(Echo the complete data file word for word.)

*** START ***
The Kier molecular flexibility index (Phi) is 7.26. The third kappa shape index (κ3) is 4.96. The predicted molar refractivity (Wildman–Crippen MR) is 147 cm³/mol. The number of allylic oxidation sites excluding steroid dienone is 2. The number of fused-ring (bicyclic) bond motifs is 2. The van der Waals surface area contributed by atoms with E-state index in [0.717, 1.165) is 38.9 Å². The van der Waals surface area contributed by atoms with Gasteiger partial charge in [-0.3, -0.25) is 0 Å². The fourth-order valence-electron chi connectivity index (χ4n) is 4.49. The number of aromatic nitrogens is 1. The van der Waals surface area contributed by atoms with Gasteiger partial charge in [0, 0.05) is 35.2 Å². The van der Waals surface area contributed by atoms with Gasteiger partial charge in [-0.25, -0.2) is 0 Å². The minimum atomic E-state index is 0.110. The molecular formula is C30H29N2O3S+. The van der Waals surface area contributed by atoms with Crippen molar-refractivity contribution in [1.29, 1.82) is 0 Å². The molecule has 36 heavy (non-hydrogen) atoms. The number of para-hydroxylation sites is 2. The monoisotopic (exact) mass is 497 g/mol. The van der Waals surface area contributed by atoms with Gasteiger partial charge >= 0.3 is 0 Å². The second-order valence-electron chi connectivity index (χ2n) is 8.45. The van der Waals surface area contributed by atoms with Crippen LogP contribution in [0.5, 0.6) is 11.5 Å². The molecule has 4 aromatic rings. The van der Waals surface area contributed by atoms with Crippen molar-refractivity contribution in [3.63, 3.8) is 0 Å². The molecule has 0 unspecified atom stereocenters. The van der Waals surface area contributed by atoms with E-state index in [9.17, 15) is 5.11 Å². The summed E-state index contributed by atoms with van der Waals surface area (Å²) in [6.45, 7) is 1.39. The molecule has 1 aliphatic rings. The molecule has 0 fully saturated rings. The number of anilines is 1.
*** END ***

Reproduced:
The Kier molecular flexibility index (Phi) is 7.26. The third kappa shape index (κ3) is 4.96. The predicted molar refractivity (Wildman–Crippen MR) is 147 cm³/mol. The number of allylic oxidation sites excluding steroid dienone is 2. The number of fused-ring (bicyclic) bond motifs is 2. The van der Waals surface area contributed by atoms with E-state index in [0.717, 1.165) is 38.9 Å². The van der Waals surface area contributed by atoms with Gasteiger partial charge in [-0.3, -0.25) is 0 Å². The fourth-order valence-electron chi connectivity index (χ4n) is 4.49. The number of aromatic nitrogens is 1. The van der Waals surface area contributed by atoms with Gasteiger partial charge in [0, 0.05) is 35.2 Å². The van der Waals surface area contributed by atoms with Gasteiger partial charge in [-0.25, -0.2) is 0 Å². The minimum atomic E-state index is 0.110. The molecular formula is C30H29N2O3S+. The van der Waals surface area contributed by atoms with Crippen molar-refractivity contribution in [1.29, 1.82) is 0 Å². The molecule has 36 heavy (non-hydrogen) atoms. The number of para-hydroxylation sites is 2. The monoisotopic (exact) mass is 497 g/mol. The van der Waals surface area contributed by atoms with Gasteiger partial charge >= 0.3 is 0 Å². The second-order valence-electron chi connectivity index (χ2n) is 8.45. The van der Waals surface area contributed by atoms with Crippen LogP contribution in [0.5, 0.6) is 11.5 Å². The molecule has 4 aromatic rings. The van der Waals surface area contributed by atoms with Crippen molar-refractivity contribution in [3.63, 3.8) is 0 Å². The molecule has 0 unspecified atom stereocenters. The van der Waals surface area contributed by atoms with E-state index in [9.17, 15) is 5.11 Å². The summed E-state index contributed by atoms with van der Waals surface area (Å²) in [6.45, 7) is 1.39. The molecule has 1 aliphatic rings. The molecule has 0 fully saturated rings. The number of anilines is 1.